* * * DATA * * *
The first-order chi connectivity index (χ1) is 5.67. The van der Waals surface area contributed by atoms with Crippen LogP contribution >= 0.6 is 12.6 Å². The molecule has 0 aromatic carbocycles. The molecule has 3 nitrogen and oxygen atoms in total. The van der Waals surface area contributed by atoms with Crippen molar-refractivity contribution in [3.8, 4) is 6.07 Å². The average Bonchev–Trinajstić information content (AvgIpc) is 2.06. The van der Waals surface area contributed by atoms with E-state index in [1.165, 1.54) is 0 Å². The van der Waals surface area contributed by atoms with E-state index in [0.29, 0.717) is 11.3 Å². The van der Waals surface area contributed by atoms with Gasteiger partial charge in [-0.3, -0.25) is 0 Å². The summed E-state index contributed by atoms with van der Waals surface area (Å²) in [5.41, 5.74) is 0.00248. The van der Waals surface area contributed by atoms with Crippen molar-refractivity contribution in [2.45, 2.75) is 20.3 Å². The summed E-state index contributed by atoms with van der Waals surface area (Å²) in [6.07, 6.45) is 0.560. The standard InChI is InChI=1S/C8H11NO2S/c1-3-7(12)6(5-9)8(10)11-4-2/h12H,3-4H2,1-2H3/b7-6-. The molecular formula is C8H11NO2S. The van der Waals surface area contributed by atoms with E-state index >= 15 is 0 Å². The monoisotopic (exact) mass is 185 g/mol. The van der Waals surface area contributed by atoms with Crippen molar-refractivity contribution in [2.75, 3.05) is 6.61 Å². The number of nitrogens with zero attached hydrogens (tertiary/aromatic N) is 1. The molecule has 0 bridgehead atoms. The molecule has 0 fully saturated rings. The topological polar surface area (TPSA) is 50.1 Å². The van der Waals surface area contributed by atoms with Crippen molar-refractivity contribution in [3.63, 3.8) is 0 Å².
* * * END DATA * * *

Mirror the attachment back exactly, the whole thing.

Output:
The first-order chi connectivity index (χ1) is 5.67. The van der Waals surface area contributed by atoms with Crippen LogP contribution >= 0.6 is 12.6 Å². The molecule has 0 aromatic carbocycles. The molecule has 3 nitrogen and oxygen atoms in total. The van der Waals surface area contributed by atoms with Crippen molar-refractivity contribution in [3.8, 4) is 6.07 Å². The average Bonchev–Trinajstić information content (AvgIpc) is 2.06. The van der Waals surface area contributed by atoms with E-state index in [1.165, 1.54) is 0 Å². The van der Waals surface area contributed by atoms with E-state index in [0.29, 0.717) is 11.3 Å². The van der Waals surface area contributed by atoms with Gasteiger partial charge in [-0.3, -0.25) is 0 Å². The summed E-state index contributed by atoms with van der Waals surface area (Å²) in [5.41, 5.74) is 0.00248. The van der Waals surface area contributed by atoms with Crippen molar-refractivity contribution in [2.45, 2.75) is 20.3 Å². The summed E-state index contributed by atoms with van der Waals surface area (Å²) in [6.07, 6.45) is 0.560. The standard InChI is InChI=1S/C8H11NO2S/c1-3-7(12)6(5-9)8(10)11-4-2/h12H,3-4H2,1-2H3/b7-6-. The molecular formula is C8H11NO2S. The van der Waals surface area contributed by atoms with E-state index >= 15 is 0 Å². The monoisotopic (exact) mass is 185 g/mol. The van der Waals surface area contributed by atoms with Crippen molar-refractivity contribution in [2.75, 3.05) is 6.61 Å². The number of nitrogens with zero attached hydrogens (tertiary/aromatic N) is 1. The molecule has 0 bridgehead atoms. The molecule has 0 fully saturated rings. The topological polar surface area (TPSA) is 50.1 Å². The van der Waals surface area contributed by atoms with Crippen molar-refractivity contribution in [3.63, 3.8) is 0 Å².